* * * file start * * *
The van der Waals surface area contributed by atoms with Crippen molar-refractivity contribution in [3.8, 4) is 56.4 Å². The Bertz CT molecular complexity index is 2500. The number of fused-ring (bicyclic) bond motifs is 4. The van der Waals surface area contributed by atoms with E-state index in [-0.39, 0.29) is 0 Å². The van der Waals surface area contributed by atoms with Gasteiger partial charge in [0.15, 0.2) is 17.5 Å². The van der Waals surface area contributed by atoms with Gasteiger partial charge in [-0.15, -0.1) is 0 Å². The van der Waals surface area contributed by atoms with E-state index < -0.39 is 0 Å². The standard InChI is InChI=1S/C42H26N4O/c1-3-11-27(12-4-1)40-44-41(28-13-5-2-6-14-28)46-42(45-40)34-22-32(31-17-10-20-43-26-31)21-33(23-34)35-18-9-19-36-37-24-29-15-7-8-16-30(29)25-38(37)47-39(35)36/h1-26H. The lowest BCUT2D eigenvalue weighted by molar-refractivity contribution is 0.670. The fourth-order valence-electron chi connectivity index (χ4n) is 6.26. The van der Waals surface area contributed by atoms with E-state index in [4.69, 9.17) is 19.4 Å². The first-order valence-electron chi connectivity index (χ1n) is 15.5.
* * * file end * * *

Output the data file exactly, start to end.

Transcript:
The van der Waals surface area contributed by atoms with Crippen molar-refractivity contribution in [3.8, 4) is 56.4 Å². The Bertz CT molecular complexity index is 2500. The number of fused-ring (bicyclic) bond motifs is 4. The van der Waals surface area contributed by atoms with E-state index in [-0.39, 0.29) is 0 Å². The van der Waals surface area contributed by atoms with Gasteiger partial charge in [0.15, 0.2) is 17.5 Å². The van der Waals surface area contributed by atoms with Gasteiger partial charge in [-0.15, -0.1) is 0 Å². The van der Waals surface area contributed by atoms with E-state index < -0.39 is 0 Å². The standard InChI is InChI=1S/C42H26N4O/c1-3-11-27(12-4-1)40-44-41(28-13-5-2-6-14-28)46-42(45-40)34-22-32(31-17-10-20-43-26-31)21-33(23-34)35-18-9-19-36-37-24-29-15-7-8-16-30(29)25-38(37)47-39(35)36/h1-26H. The lowest BCUT2D eigenvalue weighted by molar-refractivity contribution is 0.670. The fourth-order valence-electron chi connectivity index (χ4n) is 6.26. The van der Waals surface area contributed by atoms with E-state index in [4.69, 9.17) is 19.4 Å². The first-order valence-electron chi connectivity index (χ1n) is 15.5.